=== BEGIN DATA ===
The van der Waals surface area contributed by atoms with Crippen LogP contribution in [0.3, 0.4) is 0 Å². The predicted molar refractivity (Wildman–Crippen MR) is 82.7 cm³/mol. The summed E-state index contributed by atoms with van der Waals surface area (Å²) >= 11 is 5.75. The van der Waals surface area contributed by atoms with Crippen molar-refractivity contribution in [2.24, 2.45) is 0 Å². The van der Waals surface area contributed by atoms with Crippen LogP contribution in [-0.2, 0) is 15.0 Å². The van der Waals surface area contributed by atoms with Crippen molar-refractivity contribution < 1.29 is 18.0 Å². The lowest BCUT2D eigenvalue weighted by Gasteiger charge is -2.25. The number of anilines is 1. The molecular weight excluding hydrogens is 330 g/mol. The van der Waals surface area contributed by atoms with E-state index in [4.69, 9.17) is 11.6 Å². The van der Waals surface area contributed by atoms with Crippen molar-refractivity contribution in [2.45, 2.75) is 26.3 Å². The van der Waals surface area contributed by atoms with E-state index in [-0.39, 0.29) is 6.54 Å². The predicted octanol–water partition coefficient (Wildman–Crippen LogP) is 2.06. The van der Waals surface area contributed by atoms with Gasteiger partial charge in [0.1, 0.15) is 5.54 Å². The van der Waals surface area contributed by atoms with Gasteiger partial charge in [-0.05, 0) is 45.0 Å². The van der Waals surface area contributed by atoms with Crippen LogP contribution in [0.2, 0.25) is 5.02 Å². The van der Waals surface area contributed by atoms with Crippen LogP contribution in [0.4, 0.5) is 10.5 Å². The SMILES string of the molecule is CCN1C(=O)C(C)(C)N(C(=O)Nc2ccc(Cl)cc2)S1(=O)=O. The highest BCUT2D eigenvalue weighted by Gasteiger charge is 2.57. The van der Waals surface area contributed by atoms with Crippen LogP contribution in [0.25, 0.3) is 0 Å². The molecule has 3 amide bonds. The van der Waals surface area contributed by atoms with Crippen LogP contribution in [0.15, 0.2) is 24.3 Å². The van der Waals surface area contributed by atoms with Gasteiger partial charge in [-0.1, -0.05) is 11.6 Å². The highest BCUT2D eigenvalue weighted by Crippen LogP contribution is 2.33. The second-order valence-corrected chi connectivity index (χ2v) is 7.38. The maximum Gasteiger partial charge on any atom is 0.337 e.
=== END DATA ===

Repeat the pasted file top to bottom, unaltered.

The van der Waals surface area contributed by atoms with Crippen LogP contribution in [0.3, 0.4) is 0 Å². The predicted molar refractivity (Wildman–Crippen MR) is 82.7 cm³/mol. The summed E-state index contributed by atoms with van der Waals surface area (Å²) >= 11 is 5.75. The van der Waals surface area contributed by atoms with Crippen molar-refractivity contribution in [2.24, 2.45) is 0 Å². The van der Waals surface area contributed by atoms with Crippen LogP contribution in [-0.2, 0) is 15.0 Å². The van der Waals surface area contributed by atoms with Crippen molar-refractivity contribution < 1.29 is 18.0 Å². The lowest BCUT2D eigenvalue weighted by Gasteiger charge is -2.25. The number of anilines is 1. The molecular weight excluding hydrogens is 330 g/mol. The van der Waals surface area contributed by atoms with E-state index in [4.69, 9.17) is 11.6 Å². The van der Waals surface area contributed by atoms with Crippen molar-refractivity contribution in [2.45, 2.75) is 26.3 Å². The van der Waals surface area contributed by atoms with E-state index in [-0.39, 0.29) is 6.54 Å². The predicted octanol–water partition coefficient (Wildman–Crippen LogP) is 2.06. The van der Waals surface area contributed by atoms with Gasteiger partial charge in [0.1, 0.15) is 5.54 Å². The van der Waals surface area contributed by atoms with Gasteiger partial charge in [-0.05, 0) is 45.0 Å². The van der Waals surface area contributed by atoms with Crippen LogP contribution in [0.2, 0.25) is 5.02 Å². The van der Waals surface area contributed by atoms with Crippen LogP contribution in [0.4, 0.5) is 10.5 Å². The SMILES string of the molecule is CCN1C(=O)C(C)(C)N(C(=O)Nc2ccc(Cl)cc2)S1(=O)=O. The highest BCUT2D eigenvalue weighted by Gasteiger charge is 2.57. The van der Waals surface area contributed by atoms with Crippen LogP contribution in [0.25, 0.3) is 0 Å². The molecule has 3 amide bonds. The van der Waals surface area contributed by atoms with Crippen LogP contribution in [0.15, 0.2) is 24.3 Å². The van der Waals surface area contributed by atoms with Gasteiger partial charge in [-0.1, -0.05) is 11.6 Å². The highest BCUT2D eigenvalue weighted by Crippen LogP contribution is 2.33. The second-order valence-corrected chi connectivity index (χ2v) is 7.38. The maximum Gasteiger partial charge on any atom is 0.337 e.